The EU drugs agency (EMCDDA) and the Inter-American Drug Abuse Control Commission (CICAD) of the Organisation of American States (OAS) launch in Montevideo today a joint handbook on Building a national drugs observatory. The handbook will be released during the fifth Ibero-American meeting of national drug observatories, being held this week in the Uruguayan capital (18–22 October).
The EMCDDA collaborates with CICAD under a Memorandum of Understanding (MoU) signed in 2000 (1). Supporting the establishment of national drug observatories and drug information networks is a significant component of this partnership.
Since the adoption of the United Nations ‘drug conventions’ (2), countries have been obliged to report regularly on their national drug situations as well as on interventions to address them. International and regional organisations are also setting target-based action plans which rely increasingly on reliable, factual and quality data. National drug observatories play a key role in gathering data of this kind and feeding into the drug policy debate.
Over the last two decades, the EMCDDA has created some 30 national drug observatories or ‘national focal points’ across Europe, which form the European information network on drugs and drug addiction (Reitox) (3). CICAD–OAS has assisted its Member States in creating and strengthening similar structures across Latin America.
Based on the experience of the two bodies in their respective geographical areas, today’s handbook provides a practical guide relevant for all world regions and adaptable to a wide range of national and institutional settings. It is complemented by an online toolbox to ensure the continued exchange of experience and best practice.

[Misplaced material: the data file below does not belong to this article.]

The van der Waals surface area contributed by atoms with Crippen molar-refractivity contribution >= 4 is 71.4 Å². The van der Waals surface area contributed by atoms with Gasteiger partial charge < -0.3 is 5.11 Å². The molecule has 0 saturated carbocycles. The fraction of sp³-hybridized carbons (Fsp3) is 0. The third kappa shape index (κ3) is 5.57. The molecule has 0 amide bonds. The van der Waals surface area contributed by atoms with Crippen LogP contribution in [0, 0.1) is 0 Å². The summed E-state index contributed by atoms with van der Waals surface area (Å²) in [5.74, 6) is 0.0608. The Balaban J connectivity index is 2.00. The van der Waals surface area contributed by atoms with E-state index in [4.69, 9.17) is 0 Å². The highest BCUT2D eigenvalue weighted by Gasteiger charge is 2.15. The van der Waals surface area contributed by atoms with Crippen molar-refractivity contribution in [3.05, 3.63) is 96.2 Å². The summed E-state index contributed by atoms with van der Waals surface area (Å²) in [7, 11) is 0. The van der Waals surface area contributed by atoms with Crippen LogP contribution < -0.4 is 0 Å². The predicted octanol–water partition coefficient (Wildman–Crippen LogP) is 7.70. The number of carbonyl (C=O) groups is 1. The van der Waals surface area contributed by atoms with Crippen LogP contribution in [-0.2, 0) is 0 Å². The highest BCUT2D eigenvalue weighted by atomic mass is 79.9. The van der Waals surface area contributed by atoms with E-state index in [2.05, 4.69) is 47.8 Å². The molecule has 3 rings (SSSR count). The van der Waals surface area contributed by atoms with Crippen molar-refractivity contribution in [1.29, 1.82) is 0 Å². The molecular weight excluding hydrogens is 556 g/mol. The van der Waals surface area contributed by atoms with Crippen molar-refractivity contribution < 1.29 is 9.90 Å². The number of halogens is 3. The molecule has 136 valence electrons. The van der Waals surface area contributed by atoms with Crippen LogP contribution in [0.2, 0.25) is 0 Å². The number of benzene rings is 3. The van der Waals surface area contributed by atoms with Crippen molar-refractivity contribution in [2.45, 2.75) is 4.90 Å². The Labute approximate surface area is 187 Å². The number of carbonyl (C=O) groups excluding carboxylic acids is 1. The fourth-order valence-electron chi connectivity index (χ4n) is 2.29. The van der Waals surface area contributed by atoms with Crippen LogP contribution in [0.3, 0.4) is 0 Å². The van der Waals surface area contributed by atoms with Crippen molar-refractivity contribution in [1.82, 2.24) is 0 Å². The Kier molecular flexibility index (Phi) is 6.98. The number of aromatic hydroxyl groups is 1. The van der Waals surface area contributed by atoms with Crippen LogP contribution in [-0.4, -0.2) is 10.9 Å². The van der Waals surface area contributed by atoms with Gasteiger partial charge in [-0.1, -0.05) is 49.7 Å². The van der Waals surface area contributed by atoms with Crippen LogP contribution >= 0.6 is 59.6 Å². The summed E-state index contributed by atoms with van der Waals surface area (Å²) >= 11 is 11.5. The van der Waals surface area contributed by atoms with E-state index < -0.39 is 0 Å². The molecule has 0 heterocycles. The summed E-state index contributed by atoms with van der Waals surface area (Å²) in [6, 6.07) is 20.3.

‘Over the last two decades, national drug observatories have been established on both sides of the Atlantic, and this handbook transcribes the lessons learned in the process’, says EMCDDA Director Wolfgang Götz. ‘On the European side, the handbook furnishes us with an effective training tool to support the future development of observatories beyond EU borders’.
The value of the handbook was underlined by Europe’s closest neighbours last week at an EMCDDA–European Commission seminar held in the context of the European Neighbourhood Policy (ENP) (4).
‘The CICAD–OAS Hemispheric Drug Strategy, adopted this year, heralds a new phase in regional cooperation on the drugs problem’, adds James Mack, Executive Secretary of CICAD. ‘In the past, too many public policy decisions on drugs were based on “good intentions”. This strategy gives weight to the national drug observatories that now provide the scientific evidence needed to underpin drug policy. Our experience in creating these structures at the core of our monitoring system is reflected in the handbook’.
This week’s meeting in Montevideo is held in cooperation with the Spanish national plan on drugs and is financed by the Spanish Ministry of Foreign Affairs — through its Agency of International Cooperation (AECID) — and the US State Department. At the event, participating representatives of the Ibero-American drug observatories will work in plenary sessions and workshops on the concepts and methodological tools presented in the handbook.
Building a national drugs observatory: a joint handbook
The handbook is currently available in Spanish, English and French at http://www.emcdda.europa.eu/publications/joint/ndo-handbook
Further language versions are planned for 2010 and 2011 (provisionally Arabic, Croatian, Italian, Russian and Turkish).